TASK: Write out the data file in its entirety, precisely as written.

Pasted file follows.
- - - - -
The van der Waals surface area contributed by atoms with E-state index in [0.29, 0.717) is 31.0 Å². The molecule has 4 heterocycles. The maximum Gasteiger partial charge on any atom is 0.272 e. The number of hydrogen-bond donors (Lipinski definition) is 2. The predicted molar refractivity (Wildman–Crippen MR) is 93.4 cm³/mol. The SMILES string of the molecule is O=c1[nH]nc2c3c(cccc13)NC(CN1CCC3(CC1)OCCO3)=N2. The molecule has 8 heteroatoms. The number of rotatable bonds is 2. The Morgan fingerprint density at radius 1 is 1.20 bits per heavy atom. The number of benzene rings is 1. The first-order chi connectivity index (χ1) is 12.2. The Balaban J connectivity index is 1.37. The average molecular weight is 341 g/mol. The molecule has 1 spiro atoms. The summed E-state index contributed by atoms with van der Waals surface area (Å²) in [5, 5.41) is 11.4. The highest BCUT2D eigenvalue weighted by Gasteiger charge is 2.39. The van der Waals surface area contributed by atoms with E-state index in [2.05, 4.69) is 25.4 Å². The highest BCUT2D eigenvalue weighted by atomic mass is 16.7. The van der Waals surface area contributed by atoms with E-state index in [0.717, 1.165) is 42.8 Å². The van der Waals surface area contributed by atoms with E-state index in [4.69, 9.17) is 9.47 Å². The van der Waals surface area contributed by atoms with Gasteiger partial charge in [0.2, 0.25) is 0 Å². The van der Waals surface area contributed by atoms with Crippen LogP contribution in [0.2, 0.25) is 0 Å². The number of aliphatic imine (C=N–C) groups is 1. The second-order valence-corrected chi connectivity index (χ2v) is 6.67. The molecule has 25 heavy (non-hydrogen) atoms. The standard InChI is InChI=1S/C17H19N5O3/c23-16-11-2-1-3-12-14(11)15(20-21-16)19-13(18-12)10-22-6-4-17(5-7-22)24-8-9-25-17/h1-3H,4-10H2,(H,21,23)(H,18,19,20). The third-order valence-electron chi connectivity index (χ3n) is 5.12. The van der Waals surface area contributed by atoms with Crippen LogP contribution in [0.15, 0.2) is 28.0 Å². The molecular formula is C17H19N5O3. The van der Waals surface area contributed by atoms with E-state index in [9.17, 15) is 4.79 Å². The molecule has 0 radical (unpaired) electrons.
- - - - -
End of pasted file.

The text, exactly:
The van der Waals surface area contributed by atoms with E-state index in [0.29, 0.717) is 31.0 Å². The molecule has 4 heterocycles. The maximum Gasteiger partial charge on any atom is 0.272 e. The number of hydrogen-bond donors (Lipinski definition) is 2. The predicted molar refractivity (Wildman–Crippen MR) is 93.4 cm³/mol. The SMILES string of the molecule is O=c1[nH]nc2c3c(cccc13)NC(CN1CCC3(CC1)OCCO3)=N2. The molecule has 8 heteroatoms. The number of rotatable bonds is 2. The Morgan fingerprint density at radius 1 is 1.20 bits per heavy atom. The number of benzene rings is 1. The first-order chi connectivity index (χ1) is 12.2. The Balaban J connectivity index is 1.37. The average molecular weight is 341 g/mol. The molecule has 1 spiro atoms. The summed E-state index contributed by atoms with van der Waals surface area (Å²) in [5, 5.41) is 11.4. The highest BCUT2D eigenvalue weighted by Gasteiger charge is 2.39. The van der Waals surface area contributed by atoms with E-state index in [2.05, 4.69) is 25.4 Å². The highest BCUT2D eigenvalue weighted by atomic mass is 16.7. The van der Waals surface area contributed by atoms with E-state index in [0.717, 1.165) is 42.8 Å². The van der Waals surface area contributed by atoms with E-state index in [4.69, 9.17) is 9.47 Å². The van der Waals surface area contributed by atoms with Gasteiger partial charge in [0.2, 0.25) is 0 Å². The van der Waals surface area contributed by atoms with Crippen LogP contribution in [0.2, 0.25) is 0 Å². The number of aliphatic imine (C=N–C) groups is 1. The second-order valence-corrected chi connectivity index (χ2v) is 6.67. The molecule has 25 heavy (non-hydrogen) atoms. The standard InChI is InChI=1S/C17H19N5O3/c23-16-11-2-1-3-12-14(11)15(20-21-16)19-13(18-12)10-22-6-4-17(5-7-22)24-8-9-25-17/h1-3H,4-10H2,(H,21,23)(H,18,19,20). The third-order valence-electron chi connectivity index (χ3n) is 5.12. The van der Waals surface area contributed by atoms with Crippen LogP contribution in [0.15, 0.2) is 28.0 Å². The molecular formula is C17H19N5O3. The van der Waals surface area contributed by atoms with E-state index in [9.17, 15) is 4.79 Å². The molecule has 0 radical (unpaired) electrons.